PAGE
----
The only baseball player ever traded for a fence

Posted by | June 29, 2011

Robert Moses “Lefty” Grove is one of only 24 major-league baseball pitchers to win 300 games or more, and he reached the 300 win plateau in fewer games than any pitcher in history.

Lefty Grove suited up for the Baltimore Orioles.  Undated photo.

Lefty Grove suited up for the Baltimore Orioles. Undated photo.

In his 17 major-league seasons (nine with the Philadelphia Athletics and eight with the Boston Red Sox), Lefty had a lifetime winning percentage of .680.

Lonaconing, Maryland’s favorite son was elected to the Baseball Hall of Fame in 1947, earned a spot on Major League Baseball’s All Century team and is rated by the Sporting News as the 2nd greatest left-handed pitcher of all time, behind Warren Spahn.

Lefty Grove was born to John and Emma Grove on March 6, 1900. His father and older brothers preceded him into the Lonaconing coal mines, but a 15 year old Lefty quit after two weeks, saying, “Dad, I didn’t put that coal in here, and I hope I don’t have to take no more of her out.”

The teenager drifted into other jobs before he found his stride in baseball: as a “bobbin boy” working spinning spools to make silk thread, as an apprentice glass blower and needle etcher in a glass factory, and as a railroad worker laying rails and driving spikes.

In his spare time, he played a kind of baseball using cork stoppers in wool socks wrapped in black tape, and fence pickets when bats weren’t available. He taught himself to pitch, throwing rocks “at anything, moving or stationary,” according a Baltimore Sun article. “Sometimes the targets were squirrels and birds, but mostly they consisted of the glass insulators on the telegraph poles.”

He did not play genuine baseball until 17, nor genuinely organized baseball until 19, when Dick Stakem, proprietor of a general store in nearby Midland, began using him in town games on a field sandwiched between a forest and train tracks.

“Bobby never pitched a game [for Midland] until Memorial Day, 1919,” Stakem told the Philadelphia Bulletin’s John J. Nolan. “He pitched a seven-inning game which was ended by rain. He fanned 15 batters, walked two men, hit two, and made a wild pitch.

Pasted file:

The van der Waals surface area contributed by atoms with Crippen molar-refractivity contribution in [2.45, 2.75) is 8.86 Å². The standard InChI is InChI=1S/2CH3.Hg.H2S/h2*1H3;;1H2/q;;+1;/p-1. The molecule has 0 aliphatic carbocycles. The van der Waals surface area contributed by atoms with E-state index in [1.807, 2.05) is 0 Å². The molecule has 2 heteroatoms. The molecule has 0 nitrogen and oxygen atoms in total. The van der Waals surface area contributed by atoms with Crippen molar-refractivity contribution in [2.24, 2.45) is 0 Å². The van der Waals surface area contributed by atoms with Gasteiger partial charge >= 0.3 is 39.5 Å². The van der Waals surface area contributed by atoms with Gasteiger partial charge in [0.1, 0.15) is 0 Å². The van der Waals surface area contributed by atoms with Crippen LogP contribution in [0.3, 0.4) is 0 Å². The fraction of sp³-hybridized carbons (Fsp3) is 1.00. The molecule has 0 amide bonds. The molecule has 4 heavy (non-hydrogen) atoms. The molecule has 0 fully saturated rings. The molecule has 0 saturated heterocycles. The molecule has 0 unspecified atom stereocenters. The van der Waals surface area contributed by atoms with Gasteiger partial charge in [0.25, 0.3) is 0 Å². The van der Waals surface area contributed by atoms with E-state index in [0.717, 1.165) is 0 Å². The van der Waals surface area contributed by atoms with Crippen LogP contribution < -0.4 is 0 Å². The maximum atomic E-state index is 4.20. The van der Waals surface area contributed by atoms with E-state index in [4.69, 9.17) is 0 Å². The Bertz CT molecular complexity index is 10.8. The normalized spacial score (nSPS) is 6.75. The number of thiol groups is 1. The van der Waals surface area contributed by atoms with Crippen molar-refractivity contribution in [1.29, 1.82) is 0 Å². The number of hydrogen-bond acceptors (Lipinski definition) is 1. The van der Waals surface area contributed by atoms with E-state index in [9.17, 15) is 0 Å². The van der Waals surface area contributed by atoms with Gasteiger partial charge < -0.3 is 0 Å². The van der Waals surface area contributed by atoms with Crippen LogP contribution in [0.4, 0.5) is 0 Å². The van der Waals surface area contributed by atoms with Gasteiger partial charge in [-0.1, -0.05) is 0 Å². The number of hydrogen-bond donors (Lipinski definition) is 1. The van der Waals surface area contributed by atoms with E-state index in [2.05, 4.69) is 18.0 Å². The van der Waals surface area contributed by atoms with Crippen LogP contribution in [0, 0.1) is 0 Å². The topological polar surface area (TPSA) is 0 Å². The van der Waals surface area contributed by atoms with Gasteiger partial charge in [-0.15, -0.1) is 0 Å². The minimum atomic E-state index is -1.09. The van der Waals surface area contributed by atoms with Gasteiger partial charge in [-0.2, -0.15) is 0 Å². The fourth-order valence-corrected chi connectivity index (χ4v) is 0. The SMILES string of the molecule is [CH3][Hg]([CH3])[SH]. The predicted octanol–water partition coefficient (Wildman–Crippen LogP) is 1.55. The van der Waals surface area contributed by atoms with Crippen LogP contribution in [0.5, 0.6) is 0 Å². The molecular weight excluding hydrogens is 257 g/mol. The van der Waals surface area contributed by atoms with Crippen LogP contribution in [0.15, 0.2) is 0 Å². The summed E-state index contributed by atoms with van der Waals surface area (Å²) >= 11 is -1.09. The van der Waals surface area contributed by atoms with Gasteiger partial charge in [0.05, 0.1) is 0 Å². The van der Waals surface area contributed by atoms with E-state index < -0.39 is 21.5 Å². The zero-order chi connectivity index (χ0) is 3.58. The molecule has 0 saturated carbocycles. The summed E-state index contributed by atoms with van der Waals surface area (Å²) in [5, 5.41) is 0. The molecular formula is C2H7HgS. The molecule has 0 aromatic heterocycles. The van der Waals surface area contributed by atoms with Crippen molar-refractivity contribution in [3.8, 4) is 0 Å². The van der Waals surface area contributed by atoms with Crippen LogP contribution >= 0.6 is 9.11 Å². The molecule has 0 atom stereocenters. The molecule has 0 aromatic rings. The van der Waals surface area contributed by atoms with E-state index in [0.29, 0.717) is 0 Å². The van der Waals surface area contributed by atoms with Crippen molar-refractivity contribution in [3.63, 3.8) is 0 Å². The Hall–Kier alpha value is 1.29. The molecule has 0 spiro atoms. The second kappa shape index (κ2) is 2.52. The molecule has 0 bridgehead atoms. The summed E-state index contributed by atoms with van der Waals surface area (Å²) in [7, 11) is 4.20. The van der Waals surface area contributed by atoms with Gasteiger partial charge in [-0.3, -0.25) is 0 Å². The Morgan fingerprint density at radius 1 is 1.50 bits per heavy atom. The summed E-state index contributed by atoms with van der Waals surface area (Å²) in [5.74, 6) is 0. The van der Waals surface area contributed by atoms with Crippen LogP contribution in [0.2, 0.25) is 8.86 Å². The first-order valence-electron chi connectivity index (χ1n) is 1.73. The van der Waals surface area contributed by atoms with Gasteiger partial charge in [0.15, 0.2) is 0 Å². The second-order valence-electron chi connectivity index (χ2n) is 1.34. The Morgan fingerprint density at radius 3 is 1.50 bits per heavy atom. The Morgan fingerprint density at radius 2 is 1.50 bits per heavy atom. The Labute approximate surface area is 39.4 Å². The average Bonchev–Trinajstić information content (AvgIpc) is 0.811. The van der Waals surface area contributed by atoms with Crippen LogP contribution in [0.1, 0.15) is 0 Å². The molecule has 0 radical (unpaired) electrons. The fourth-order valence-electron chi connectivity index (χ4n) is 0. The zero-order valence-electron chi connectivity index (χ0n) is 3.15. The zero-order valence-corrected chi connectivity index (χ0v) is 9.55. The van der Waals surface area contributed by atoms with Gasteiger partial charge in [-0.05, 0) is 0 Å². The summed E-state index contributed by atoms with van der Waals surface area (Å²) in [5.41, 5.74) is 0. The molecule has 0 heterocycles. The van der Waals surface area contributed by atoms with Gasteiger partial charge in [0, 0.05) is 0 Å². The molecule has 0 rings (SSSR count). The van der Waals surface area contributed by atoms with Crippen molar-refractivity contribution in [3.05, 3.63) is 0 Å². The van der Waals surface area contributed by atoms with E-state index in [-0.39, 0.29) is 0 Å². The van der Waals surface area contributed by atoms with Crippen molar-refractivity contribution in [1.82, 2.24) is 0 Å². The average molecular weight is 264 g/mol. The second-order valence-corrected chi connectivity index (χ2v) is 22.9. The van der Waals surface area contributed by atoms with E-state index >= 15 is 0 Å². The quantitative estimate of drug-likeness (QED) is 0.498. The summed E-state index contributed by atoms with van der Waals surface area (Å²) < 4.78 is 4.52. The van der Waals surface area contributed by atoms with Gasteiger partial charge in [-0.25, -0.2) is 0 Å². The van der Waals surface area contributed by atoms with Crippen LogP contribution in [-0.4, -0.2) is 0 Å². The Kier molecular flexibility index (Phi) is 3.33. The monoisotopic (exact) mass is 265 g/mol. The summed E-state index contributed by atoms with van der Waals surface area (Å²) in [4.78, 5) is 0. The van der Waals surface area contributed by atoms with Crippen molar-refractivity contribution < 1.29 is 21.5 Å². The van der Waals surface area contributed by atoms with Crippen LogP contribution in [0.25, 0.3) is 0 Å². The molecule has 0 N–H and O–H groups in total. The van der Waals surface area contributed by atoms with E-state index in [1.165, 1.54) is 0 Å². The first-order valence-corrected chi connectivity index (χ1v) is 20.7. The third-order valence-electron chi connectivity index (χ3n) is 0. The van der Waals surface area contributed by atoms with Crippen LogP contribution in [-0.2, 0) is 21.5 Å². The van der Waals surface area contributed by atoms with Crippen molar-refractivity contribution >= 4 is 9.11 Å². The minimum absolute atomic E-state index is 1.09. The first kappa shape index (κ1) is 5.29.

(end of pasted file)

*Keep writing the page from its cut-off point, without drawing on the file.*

In 1929, Lefty opened "Lefty's Place" in Lonaconing.  This gave people in the area a place to bowl, play pool and socialize with their Hall of Fame legend.

In 1929, Lefty opened "Lefty's Place" in Lonaconing. This gave people in the area a place to bowl, play pool and socialize with their Hall of Fame legend.

“Bob’s best game was a postseason series against [the Baltimore & Ohio railroad team in] Cumberland, the big team around here…. We went down there with Bobby and he held them hitless, fanned 18 batters, and the only man to reach first eventually got around to third. The reason he got there was because Bobby told me he let him steal second and third as he was so sure he could fan the next batters and the runner wouldn’t steal home. The score was 1 to 0, the other pitcher allowing just one hit.”

The B & O manager supposedly wanted Grove, and the next year Bob was cleaning cylinder heads of steam engines for B & O in Cumberland, MD. Before he could put in a baseball season there, a local garage manager named Bill Louden, who managed the Martinsburg, WV, Mountaineers team of the Class C Blue Ridge League, offered him a princely $125 a month, a good $50 more than his father and brothers were making.

With his parents’ blessing, Lefty took a 30-day leave from his job, signed a contract on May 5, got a roundtrip rail pass from his master mechanic and was driven across the mountains in a large car supplied by the Midland team.